No Time Off: Police, San Francisco Beef Up Staff for Giants Victory Parade, Halloween Celebration | NBC Bay Area
San Francisco Giants World Series Champions

San Francisco Giants World Series Champions

No Time Off: Police, San Francisco Beef Up Staff for Giants Victory Parade, Halloween Celebration

Turn to NBC Bay Area for a livestream of the Giants victory parade, Friday at noon.

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    NEWSLETTERS

    San Francisco prepares for the Giants World Series victory parade for Friday. Christie Smith reports. (Published Thursday, Oct. 30, 2014)

    Hey, they pulled off turning San Francisco into Gotham City for Batkid.

    But even though the world watched, mostly from afar, there weren't one million people crowded into the city all at once, which is the number expected to hit the streets on Friday.

    Still, who says the City by the Bay can't pull off a Giants World Series Victory Parade followed by some rambunctious Halloween festivities?

    That's what the mayor, the police department and the nearly 850,000 residents of San Francisco, plus their guests, are facing with at least two back-to-back major galas.

    Beginning at noon, the 2014 World Series champs will snake through San Francisco at noon starting at Market and Steuart Streets and continuing down Market Street to Civic Center Plaza.

    It means no officers get the day off. And that the Castro Street Halloween party is no longer an official party.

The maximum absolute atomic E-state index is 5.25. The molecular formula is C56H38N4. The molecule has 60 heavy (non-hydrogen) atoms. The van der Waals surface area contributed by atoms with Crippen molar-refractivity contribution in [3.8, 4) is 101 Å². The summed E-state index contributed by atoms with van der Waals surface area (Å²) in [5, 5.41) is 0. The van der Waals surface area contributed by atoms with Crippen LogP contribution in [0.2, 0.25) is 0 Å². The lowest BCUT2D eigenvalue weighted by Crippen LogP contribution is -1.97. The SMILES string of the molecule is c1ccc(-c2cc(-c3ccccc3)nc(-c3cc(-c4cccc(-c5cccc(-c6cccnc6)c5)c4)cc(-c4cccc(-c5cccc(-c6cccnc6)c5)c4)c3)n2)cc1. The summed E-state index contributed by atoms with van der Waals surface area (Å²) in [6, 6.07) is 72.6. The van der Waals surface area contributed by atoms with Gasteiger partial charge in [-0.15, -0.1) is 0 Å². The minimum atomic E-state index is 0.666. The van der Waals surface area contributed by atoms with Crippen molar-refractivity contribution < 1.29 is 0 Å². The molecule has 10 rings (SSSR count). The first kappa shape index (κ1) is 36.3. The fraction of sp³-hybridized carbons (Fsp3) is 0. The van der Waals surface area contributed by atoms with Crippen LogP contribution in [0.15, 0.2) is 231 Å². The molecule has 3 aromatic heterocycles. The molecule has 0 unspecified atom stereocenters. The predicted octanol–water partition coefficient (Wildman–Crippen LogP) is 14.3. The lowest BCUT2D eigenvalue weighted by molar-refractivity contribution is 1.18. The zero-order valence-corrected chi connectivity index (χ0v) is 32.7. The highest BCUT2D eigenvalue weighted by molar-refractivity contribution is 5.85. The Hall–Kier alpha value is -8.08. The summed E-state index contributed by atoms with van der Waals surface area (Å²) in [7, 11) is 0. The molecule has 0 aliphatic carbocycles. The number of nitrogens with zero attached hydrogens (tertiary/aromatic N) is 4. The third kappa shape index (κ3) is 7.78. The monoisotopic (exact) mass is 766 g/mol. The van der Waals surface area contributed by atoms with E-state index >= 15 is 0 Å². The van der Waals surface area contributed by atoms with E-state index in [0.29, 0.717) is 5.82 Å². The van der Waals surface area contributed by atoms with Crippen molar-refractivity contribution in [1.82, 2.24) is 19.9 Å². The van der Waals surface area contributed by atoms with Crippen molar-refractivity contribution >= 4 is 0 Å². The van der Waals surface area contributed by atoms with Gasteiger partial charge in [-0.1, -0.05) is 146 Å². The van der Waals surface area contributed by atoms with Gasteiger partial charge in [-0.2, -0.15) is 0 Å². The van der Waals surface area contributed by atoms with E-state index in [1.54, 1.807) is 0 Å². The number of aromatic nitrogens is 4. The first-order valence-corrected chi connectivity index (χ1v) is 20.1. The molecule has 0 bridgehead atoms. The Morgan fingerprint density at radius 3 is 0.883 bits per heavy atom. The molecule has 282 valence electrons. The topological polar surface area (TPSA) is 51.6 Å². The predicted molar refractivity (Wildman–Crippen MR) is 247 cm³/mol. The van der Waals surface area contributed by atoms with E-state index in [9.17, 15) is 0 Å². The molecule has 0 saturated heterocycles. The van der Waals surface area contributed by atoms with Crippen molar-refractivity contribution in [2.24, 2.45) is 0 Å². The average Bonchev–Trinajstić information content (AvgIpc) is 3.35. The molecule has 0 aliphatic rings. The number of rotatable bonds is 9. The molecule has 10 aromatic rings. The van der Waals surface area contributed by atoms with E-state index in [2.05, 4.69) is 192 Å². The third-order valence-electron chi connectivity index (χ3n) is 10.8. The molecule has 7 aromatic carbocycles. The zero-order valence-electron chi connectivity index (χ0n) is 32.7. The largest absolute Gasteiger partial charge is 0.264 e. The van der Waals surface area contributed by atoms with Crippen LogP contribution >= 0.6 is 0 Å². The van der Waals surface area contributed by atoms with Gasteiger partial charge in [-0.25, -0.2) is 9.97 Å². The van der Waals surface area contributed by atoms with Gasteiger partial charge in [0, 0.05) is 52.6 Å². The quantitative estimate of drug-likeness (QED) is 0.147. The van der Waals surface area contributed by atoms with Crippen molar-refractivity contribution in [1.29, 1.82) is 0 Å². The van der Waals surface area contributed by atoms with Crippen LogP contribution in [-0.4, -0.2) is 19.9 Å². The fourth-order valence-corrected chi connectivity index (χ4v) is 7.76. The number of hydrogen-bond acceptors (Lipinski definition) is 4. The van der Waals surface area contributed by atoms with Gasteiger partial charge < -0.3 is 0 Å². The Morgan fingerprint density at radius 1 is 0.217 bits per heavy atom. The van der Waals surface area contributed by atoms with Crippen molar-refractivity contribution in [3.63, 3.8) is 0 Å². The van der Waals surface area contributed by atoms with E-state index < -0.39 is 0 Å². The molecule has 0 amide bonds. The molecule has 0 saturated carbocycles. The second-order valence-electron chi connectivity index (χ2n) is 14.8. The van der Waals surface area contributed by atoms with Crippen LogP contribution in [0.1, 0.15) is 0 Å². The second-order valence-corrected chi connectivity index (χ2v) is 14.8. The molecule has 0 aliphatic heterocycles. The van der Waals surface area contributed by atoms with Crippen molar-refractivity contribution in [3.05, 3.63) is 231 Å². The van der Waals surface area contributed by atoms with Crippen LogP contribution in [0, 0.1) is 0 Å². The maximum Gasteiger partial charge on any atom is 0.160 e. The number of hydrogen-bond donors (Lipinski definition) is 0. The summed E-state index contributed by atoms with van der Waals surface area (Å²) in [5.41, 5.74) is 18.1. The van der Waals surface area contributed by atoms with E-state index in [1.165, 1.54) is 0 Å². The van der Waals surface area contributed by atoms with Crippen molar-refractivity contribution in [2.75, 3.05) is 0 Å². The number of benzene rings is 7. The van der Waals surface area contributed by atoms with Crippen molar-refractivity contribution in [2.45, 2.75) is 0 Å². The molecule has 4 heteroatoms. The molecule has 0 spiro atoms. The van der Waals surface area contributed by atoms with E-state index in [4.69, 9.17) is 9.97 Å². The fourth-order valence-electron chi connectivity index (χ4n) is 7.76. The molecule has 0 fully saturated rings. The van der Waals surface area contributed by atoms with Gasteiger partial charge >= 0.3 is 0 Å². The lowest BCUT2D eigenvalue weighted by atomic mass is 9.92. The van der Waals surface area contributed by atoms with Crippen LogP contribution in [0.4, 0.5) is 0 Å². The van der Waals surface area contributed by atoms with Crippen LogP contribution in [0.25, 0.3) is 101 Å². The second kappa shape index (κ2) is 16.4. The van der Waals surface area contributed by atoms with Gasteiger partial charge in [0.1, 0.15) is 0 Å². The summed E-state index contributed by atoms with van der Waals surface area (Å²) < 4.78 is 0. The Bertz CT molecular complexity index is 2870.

"Discretionary time off was already cancelled due to Halloween," Police Department Spokesman Gordon Shyy said. "Obviously that stays in effect as we will need to staff for a parade now."

    Beginning at noon, the 2014 World Series champs will snake through San Francisco at noon starting at Market and Steuart Streets and continuing down Market Street to Civic Center Plaza. Two years ago, the parade went off with no problems. Fans peacefully lined the streets to see Sergio Romo grab headlines with his "I just look illegal T-shirt," and watch Giants' broadcasters Jon Miller and Dave Flemming whoop it up to "Gangam Style" on stage.

    Hours later, the neighborhood Halloween trick-or-treating and parties begin.

    But since 2007, the city has banned the open Castro Street affair, a tradition that began in the 1940s and  had blossomed into a sometimes raucous and violent affair, with stabbings and arrests.

    People are still allowed to visit the mostly gay neighborhood to dress up and walk around. It's just that for the last seven years, there are no street closures and police strictly enforce no alcohol rules even though the bars and restaurants are still open.

    Despite the crackdown, Mayor Ed Lee's spokeswoman Christine Falvey said people can have fun, and she encouraged people to stay in their own neighborhoods.

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